K has been told by his line manager to work from home more often as they don’t want to pay his mileage. Great news for him, as his daily commute to whichever office he has to go to is well over 100 miles each way. Not fun, especially when the M25 is involved. Not such great news for me.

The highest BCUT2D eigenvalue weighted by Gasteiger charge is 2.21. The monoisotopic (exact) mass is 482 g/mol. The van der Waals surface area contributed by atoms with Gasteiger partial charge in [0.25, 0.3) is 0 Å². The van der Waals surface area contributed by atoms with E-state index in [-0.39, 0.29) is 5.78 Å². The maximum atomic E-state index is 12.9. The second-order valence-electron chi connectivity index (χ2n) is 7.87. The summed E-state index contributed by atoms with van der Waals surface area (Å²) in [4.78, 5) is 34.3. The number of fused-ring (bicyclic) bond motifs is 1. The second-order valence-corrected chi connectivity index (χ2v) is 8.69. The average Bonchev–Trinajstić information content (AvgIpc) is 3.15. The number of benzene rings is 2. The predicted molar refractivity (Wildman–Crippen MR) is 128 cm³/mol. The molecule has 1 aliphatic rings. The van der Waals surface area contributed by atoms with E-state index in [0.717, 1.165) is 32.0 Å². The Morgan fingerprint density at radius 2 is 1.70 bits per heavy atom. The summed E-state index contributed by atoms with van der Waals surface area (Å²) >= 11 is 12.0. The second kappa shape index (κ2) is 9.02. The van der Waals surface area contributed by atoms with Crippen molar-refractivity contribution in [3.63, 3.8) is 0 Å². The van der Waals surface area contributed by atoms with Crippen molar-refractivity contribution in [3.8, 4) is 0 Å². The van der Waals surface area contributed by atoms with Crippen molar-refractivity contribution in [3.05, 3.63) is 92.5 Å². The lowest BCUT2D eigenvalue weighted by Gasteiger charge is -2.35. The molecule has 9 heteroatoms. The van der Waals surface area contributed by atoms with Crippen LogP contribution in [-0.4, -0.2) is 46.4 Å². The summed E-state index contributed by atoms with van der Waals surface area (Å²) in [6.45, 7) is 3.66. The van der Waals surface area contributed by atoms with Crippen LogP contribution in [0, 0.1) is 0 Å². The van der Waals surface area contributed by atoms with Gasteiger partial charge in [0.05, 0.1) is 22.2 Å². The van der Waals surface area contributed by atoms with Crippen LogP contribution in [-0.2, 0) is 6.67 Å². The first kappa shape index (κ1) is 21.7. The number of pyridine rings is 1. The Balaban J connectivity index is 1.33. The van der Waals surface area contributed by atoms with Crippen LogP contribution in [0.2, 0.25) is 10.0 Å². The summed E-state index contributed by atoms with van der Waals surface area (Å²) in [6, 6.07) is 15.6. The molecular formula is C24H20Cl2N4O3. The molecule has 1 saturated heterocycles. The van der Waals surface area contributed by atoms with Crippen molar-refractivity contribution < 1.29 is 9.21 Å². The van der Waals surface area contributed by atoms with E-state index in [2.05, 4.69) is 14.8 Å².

While I have the benefit of working out in the office away from the main house (I’ve made it sound very grand, it’s not: it’s a room off the back of the garage but you can only access it from across the garden. So, far enough away to allow the feeling of being in a work space and away from distractions in the house, and the children know that when I am out there I am working and they should only really disturb me if it’s important. Like: Can they have something to eat? Can they go out with their friends? Can’t I smell that the house is burning down?) K has to work in the dining room. This is fine, but when I go in to make a cup of tea for myself or check on the washing or pop to the loo or answer a knock at the door (the only reasons I go back into the house) he is there. I feel obliged to make him a cup of coffee. He NEVER offers to make me one. I feel resentful that he is sitting there and must have heard that the washing machine has clicked off. In fact, sometimes, I will come in and he has opened the door and nothing else – the washing is still in there waiting to be taken out and hung up.